Canadian economy loses jobs for second straight month, unemployment remains at historic low

The number of public sector employees fell, while the number of self-employed workers rose.

Statistics Canada says the unemployment rate was 4.9 percent in July, remaining unchanged from the historic low reached in June.

The federal agency says in its latest labor force survey that the economy lost 31,000 jobs, marking the second consecutive month of job losses.

The number of public sector employees fell, while the number of self-employed workers rose.

Canada’s labor market remains exceptionally tight, with over one million job vacancies across the country. The unemployment rate is the lowest on record with comparable data going back to 1976.

Statistics Canada says despite the labor shortage, there is no evidence of a rise in the proportion of people leaving or switching jobs. RBC economists were actually predicting the economy to add 15,000 jobs in July.

The pace of wage growth also held steady since June, with average hourly wages rising 5.2 percent year over year.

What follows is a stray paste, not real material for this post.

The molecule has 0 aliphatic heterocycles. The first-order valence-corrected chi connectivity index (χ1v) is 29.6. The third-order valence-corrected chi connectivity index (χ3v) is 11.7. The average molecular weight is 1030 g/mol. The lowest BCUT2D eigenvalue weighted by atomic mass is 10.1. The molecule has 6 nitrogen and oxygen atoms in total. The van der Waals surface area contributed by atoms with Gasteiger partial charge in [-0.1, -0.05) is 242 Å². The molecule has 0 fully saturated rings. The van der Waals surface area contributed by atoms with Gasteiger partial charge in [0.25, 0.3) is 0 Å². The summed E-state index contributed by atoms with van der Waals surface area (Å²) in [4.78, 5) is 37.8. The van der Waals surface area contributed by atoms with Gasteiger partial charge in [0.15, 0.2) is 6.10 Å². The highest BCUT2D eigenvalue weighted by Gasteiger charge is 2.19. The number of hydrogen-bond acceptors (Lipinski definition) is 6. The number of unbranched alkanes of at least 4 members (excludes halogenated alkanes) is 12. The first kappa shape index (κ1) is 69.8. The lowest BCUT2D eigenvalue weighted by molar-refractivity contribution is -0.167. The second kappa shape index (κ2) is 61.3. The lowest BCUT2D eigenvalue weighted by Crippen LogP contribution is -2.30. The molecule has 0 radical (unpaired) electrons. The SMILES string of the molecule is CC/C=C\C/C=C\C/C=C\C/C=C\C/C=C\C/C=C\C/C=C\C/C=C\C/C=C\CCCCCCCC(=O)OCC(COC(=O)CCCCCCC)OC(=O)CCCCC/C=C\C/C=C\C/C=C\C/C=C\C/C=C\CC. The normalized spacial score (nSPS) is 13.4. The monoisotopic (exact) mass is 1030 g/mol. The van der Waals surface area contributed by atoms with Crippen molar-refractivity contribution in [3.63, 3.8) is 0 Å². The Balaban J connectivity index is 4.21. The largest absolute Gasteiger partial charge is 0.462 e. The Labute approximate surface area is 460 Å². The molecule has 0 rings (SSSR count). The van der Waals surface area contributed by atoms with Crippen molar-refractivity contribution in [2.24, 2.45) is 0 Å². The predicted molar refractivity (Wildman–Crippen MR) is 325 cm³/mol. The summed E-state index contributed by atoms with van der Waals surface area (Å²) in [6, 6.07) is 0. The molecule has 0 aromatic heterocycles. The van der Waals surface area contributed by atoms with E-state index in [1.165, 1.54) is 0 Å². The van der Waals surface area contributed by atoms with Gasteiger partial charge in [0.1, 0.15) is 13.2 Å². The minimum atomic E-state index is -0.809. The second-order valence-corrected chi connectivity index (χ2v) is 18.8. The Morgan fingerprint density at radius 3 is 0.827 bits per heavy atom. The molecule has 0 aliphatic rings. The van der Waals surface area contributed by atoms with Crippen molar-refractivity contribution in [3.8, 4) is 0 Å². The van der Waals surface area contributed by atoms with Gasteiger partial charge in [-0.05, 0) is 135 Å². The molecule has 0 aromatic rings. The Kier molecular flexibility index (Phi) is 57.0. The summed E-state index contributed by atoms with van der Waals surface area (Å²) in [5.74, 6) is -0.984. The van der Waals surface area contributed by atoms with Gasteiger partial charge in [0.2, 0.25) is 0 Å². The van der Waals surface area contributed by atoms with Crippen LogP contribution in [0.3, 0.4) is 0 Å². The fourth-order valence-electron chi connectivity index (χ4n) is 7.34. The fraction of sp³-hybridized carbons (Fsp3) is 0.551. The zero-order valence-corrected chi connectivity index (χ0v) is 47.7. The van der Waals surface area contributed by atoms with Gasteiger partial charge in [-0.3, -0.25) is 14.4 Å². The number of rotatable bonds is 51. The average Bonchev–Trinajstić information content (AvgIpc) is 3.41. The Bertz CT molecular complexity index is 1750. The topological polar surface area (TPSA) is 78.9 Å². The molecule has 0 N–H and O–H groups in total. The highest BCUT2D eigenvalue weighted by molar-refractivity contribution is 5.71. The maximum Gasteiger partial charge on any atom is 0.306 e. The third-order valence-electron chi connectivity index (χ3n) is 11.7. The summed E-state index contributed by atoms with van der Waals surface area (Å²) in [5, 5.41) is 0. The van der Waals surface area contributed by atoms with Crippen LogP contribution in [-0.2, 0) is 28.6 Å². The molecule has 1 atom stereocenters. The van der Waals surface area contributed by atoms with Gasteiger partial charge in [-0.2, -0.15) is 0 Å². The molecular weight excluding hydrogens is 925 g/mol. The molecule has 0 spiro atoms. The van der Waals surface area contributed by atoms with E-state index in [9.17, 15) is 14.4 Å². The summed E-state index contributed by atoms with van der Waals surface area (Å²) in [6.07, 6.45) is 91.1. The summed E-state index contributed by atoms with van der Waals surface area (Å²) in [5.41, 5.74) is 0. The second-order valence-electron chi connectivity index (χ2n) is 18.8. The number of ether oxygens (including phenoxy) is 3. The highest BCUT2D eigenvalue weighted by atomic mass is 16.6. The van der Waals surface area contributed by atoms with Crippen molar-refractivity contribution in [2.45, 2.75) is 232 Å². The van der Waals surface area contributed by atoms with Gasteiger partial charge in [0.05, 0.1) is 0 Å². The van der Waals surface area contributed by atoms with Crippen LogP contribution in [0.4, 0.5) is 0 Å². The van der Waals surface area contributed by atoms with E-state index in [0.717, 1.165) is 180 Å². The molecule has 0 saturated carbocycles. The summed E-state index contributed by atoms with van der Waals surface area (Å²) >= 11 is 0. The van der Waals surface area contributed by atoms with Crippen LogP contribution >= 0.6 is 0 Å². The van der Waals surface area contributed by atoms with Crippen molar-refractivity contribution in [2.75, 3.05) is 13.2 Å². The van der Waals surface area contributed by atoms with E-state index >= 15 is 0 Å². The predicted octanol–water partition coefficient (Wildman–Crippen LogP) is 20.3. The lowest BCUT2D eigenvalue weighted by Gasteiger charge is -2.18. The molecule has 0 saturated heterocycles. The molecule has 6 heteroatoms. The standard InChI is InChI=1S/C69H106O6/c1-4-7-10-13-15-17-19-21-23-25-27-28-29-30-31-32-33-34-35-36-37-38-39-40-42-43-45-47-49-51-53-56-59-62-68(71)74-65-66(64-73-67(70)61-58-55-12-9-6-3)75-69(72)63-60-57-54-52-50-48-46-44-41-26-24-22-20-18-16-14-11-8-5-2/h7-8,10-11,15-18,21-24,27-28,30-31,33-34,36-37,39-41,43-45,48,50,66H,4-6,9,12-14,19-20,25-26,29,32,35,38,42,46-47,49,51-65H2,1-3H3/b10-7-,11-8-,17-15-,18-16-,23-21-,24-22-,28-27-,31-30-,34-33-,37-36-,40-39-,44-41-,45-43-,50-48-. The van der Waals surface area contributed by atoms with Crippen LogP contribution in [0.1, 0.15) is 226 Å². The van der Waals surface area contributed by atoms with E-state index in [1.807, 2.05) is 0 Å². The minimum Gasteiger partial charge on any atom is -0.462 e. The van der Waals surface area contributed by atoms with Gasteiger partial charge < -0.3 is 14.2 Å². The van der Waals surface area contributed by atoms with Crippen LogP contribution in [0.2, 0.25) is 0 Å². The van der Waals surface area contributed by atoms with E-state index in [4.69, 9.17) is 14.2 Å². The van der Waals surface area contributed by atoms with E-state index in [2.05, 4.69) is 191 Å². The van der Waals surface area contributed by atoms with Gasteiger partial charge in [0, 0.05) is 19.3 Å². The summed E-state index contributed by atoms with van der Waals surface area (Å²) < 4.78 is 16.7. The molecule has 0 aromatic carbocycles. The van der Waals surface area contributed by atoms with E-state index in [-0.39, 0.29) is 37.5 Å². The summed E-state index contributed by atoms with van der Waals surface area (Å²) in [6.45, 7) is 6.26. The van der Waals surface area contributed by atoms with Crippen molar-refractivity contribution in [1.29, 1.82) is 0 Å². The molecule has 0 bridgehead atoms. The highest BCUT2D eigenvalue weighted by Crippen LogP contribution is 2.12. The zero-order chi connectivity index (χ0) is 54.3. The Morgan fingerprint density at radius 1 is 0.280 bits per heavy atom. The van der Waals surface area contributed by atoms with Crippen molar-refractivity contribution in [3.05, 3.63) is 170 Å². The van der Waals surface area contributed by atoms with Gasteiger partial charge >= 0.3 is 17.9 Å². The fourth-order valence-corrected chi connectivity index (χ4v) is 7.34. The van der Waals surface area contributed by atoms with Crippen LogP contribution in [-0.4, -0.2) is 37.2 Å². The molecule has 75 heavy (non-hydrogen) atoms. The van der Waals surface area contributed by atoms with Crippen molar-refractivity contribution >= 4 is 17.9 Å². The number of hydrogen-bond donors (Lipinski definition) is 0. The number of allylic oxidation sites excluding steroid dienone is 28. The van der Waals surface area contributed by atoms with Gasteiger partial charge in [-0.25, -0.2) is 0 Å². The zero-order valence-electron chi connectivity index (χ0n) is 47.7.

The Bank of Canada will be paying attention to the latest labor force data as it prepares for its next rate decision in September, when it is expected to increase its benchmark interest rate once more.

US employers added 528,000 jobs; unemployment falls to 3.5%

America’s hiring boom continued last month as employers added a surprising 528,000 jobs despite raging inflation and rising anxiety about a recession.

July’s hiring was up from 398,000 in June. The unemployment rate slipped to 3.5%.

The US economy shrank in the first two quarters of 2022 — an informal definition of recession. But most economists believe that the strong job market has kept the economy from slipping into a downturn.

The American job market has repeatedly challenged skeptics this year. Economists had expected only 250,000 new jobs this month.

With files from the Associated Press

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